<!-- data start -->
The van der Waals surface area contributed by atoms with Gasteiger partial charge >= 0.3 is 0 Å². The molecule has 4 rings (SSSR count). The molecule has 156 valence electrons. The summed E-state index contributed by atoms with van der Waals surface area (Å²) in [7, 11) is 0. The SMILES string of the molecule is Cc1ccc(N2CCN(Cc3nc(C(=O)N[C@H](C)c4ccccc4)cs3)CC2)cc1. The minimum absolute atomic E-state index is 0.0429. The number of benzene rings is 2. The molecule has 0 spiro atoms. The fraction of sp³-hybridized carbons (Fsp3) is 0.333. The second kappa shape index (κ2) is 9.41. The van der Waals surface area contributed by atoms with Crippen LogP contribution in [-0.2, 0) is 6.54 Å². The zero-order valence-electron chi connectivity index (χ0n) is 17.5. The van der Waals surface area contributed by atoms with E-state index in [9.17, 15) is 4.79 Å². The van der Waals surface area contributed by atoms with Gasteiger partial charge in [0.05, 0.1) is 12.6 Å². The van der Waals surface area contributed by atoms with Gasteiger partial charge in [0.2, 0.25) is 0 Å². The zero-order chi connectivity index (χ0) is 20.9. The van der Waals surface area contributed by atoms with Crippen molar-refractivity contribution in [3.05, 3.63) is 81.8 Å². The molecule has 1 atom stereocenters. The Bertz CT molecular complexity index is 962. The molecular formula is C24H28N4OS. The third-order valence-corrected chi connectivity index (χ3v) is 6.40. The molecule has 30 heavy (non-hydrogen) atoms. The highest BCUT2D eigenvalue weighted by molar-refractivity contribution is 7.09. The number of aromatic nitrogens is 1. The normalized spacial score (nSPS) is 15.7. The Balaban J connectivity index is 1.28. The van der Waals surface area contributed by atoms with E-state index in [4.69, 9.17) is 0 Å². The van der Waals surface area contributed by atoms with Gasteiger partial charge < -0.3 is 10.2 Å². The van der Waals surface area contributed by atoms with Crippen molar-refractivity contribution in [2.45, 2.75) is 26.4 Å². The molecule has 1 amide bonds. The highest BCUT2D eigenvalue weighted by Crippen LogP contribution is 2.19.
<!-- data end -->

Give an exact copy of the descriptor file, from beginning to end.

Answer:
The van der Waals surface area contributed by atoms with Gasteiger partial charge >= 0.3 is 0 Å². The molecule has 4 rings (SSSR count). The molecule has 156 valence electrons. The summed E-state index contributed by atoms with van der Waals surface area (Å²) in [7, 11) is 0. The SMILES string of the molecule is Cc1ccc(N2CCN(Cc3nc(C(=O)N[C@H](C)c4ccccc4)cs3)CC2)cc1. The minimum absolute atomic E-state index is 0.0429. The number of benzene rings is 2. The molecule has 0 spiro atoms. The fraction of sp³-hybridized carbons (Fsp3) is 0.333. The second kappa shape index (κ2) is 9.41. The van der Waals surface area contributed by atoms with Crippen LogP contribution in [-0.2, 0) is 6.54 Å². The zero-order valence-electron chi connectivity index (χ0n) is 17.5. The van der Waals surface area contributed by atoms with E-state index in [9.17, 15) is 4.79 Å². The van der Waals surface area contributed by atoms with Gasteiger partial charge in [0.05, 0.1) is 12.6 Å². The van der Waals surface area contributed by atoms with Gasteiger partial charge in [0.2, 0.25) is 0 Å². The zero-order chi connectivity index (χ0) is 20.9. The van der Waals surface area contributed by atoms with Crippen molar-refractivity contribution in [3.05, 3.63) is 81.8 Å². The molecule has 1 atom stereocenters. The Bertz CT molecular complexity index is 962. The molecular formula is C24H28N4OS. The third-order valence-corrected chi connectivity index (χ3v) is 6.40. The molecule has 30 heavy (non-hydrogen) atoms. The highest BCUT2D eigenvalue weighted by molar-refractivity contribution is 7.09. The number of aromatic nitrogens is 1. The normalized spacial score (nSPS) is 15.7. The Balaban J connectivity index is 1.28. The van der Waals surface area contributed by atoms with E-state index in [4.69, 9.17) is 0 Å². The van der Waals surface area contributed by atoms with Gasteiger partial charge < -0.3 is 10.2 Å². The van der Waals surface area contributed by atoms with Crippen molar-refractivity contribution in [2.45, 2.75) is 26.4 Å². The molecule has 1 amide bonds. The highest BCUT2D eigenvalue weighted by Crippen LogP contribution is 2.19.